Manitoba promises more Crown attorneys to focus on violent crime and guns

WINNIPEG — The Manitoba government is adding 10 positions to its prosecutions service, with a special focus on violent and gun-related crime.

Justice Minister Kelvin Goertzen says the new positions are to include Crown attorneys who will specialize in areas such as organized crime and firearms trafficking.

Crown attorneys in the province have long complained about high workloads and Goertzen says the new personnel could be in place within a few months to ease the burden.

He says the added positions will cost the province $1.4 million a year.

The announcement is the latest in a series of crime-related promises made by the Progressive Conservative government amid rising crime rates in both urban and rural areas.

In November, the province announced $3 million for a new specialized police unit to track down violent criminals, including those wanted on arrest warrants.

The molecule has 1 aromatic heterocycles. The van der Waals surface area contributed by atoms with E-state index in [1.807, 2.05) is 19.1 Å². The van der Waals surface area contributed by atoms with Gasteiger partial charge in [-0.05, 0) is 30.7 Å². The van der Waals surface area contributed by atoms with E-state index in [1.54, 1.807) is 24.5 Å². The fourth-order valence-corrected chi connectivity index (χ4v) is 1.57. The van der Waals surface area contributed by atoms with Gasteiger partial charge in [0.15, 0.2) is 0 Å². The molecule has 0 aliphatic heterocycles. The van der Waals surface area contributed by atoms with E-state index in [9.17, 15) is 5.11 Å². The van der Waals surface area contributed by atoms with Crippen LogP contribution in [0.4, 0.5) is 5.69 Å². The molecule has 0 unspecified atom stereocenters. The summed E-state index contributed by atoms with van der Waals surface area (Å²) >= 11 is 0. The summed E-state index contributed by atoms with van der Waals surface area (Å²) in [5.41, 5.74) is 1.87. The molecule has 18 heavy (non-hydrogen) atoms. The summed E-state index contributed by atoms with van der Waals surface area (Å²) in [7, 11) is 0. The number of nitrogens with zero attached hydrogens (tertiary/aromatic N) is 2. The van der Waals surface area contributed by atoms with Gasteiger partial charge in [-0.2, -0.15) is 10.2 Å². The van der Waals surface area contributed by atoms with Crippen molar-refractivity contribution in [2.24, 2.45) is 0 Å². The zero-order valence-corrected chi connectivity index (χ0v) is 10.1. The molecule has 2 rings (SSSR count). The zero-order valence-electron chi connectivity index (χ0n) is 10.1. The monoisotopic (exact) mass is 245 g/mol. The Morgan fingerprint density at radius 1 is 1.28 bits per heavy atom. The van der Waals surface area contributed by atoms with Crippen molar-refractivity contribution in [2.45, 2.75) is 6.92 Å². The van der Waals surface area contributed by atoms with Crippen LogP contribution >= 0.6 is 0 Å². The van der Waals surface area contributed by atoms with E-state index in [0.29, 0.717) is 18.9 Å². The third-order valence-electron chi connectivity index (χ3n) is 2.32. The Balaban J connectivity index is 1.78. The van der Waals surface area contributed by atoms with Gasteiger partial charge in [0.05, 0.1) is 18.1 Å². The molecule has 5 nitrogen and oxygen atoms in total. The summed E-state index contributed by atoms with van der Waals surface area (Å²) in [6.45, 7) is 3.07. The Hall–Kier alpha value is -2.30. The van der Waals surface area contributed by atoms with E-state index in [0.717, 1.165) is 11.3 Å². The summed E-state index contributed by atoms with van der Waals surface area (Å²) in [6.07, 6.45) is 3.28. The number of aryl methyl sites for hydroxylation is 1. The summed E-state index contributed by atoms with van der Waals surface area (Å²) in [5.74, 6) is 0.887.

Goertzen said there's a growing need to address gun-related crime.

"With 3D or ghost guns becoming more prolific, both in Manitoba and across Canada, this has highlighted the need to have individuals … who can provide timely information," Goertzen said Tuesday.

Winnipeg police Chief Danny Smyth welcomed the announcement and said he hopes the prosecutors can also focus on dealing with new bail guidelines and help prevent violent offenders from being released as often.

A recent federal law codified a "principle of restraint" that was affirmed in a Supreme Court of Canada case, which emphasized the release of detainees at the earliest reasonable opportunity and on the least onerous conditions, based on the circumstances of each case.

"We're certainly experiencing some of that, where we encounter someone in the community as part of a criminal investigation, only to discover that they're already on bail for a violent or a gun-related offence," Smyth said Tuesday.

Some provinces have called on the federal government to establish a "reverse onus" system for specific firearm offences that would require the person seeking bail to demonstrate why they should not remain behind bars.

Federal Justice Minister David Lametti said he would give the idea serious consideration. It is on the agenda of a meeting of federal, provincial and territorial justice ministers scheduled for March 10 in Ottawa.

This report by The Canadian Press was first published Feb. 21, 2023.

Steve Lambert, The Canadian Press